Indeed, Rivada Mercury had a slight edge in for the coverage-and-capacity factor, although both bids were considered to be “acceptable” in this area. Rivada Mercury’s coverage-and-capacity maps and statistics were found to be “exceptional” as opposed to AT&T’s offering being “highly acceptable” in this subfactor, and the two bids were both deemed to be “acceptable” in the other two subfactor categories that were included in this factor.

When asked about his monetization-plan assessment, Carney acknowledged that it was an “inference” and “a leap,” because key words in the court ruling were redacted, making it impossible to know whether Rivada Mercury or AT&T offered greater financial value to FirstNet simply by reading the text of the redacted decision.

In the FirstNet procurement process, evaluators judged bids based on 4 factors and 18 subfactors, according to the decision. AT&T’s proposal was evaluated as being superior to the Rivada Mercury bid in 3 of the 4 factor categories, with the coverage-and-capacity factor being the lone exception.

Rivada Mercury was deemed to be “acceptable” in the past-performance factor, with evaluators noting that its bidding team included companies with significant experience deploying wireless broadband networks. AT&T’s proposal was deemed to be “highly acceptable” in this factor.

However, there was a much more pronounced discrepancy between the bids in the other two factors, according to the court decision. Evaluators considered AT&T’s proposal to be significantly better in the business-management and products-and-architecture factors. In both of these factors, the AT&T bid was deemed to be “acceptable,” while the Rivada Mercury proposal was considered “unacceptable.”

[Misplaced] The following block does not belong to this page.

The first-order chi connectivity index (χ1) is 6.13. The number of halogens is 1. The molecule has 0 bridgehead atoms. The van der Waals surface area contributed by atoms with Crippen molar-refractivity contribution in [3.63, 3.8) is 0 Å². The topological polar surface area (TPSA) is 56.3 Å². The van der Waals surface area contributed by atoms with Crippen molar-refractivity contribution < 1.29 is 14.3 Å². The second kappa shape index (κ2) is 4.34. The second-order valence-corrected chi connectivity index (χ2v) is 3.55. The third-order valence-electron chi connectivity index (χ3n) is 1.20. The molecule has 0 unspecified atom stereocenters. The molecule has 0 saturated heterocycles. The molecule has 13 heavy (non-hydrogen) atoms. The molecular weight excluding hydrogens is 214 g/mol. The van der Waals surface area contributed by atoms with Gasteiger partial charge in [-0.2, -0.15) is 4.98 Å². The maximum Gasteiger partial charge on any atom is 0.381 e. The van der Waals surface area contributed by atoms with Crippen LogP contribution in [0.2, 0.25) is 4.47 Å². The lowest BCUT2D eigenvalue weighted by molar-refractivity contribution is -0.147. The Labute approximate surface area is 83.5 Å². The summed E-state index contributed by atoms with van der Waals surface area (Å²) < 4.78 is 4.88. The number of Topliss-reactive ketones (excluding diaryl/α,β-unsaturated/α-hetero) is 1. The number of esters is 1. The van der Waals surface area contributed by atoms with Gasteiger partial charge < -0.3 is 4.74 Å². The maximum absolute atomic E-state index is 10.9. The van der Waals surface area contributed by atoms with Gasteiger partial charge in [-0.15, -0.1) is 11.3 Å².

A review of the subfactors in these categories is even more striking. Of the 15 subfactors considered in these two factors, AT&T received 3 “exceptional” ratings, 3 “highly acceptable” ratings, 7 “acceptable” ratings and 2 “unacceptable” ratings. In contrast, Rivada Mercury received 5 “acceptable” ratings and 10 “unacceptable” ratings, with no subfactor ratings of “highly acceptable” or “exceptional” within these two factor categories.

AT&T’s two “unacceptable” ratings were given in the quality-assurance-surveillance-plan and the operations subfactors. Rivada Mercury also received “unacceptable” ratings in these subfactors.

A key theme noted by evaluators was the lack of firm agreements between Rivada Mercury and key partners—with both the financial institutions that would be needed to finance the deal and the company team members that would help execute the network deployment.

Rivada Mercury secured letters from nine financial institutions expressing willingness to provide third-party financing to the consortium to build the nationwide FirstNet system, according to the court decision. But those letters also included language that was troubling to evaluators.

“These letters ‘represent[ed] the banks’ confidence in [their] ability’ to secure financing for Rivada,’” according to the ruling, quoting evaluators. “But they also included numerous conditions and caveats. … In light of these conditions and caveats, the [evaluators] determined that the letters, on their faces, did not constitute ‘an acceptable commitment to provide financing for Rivada.’”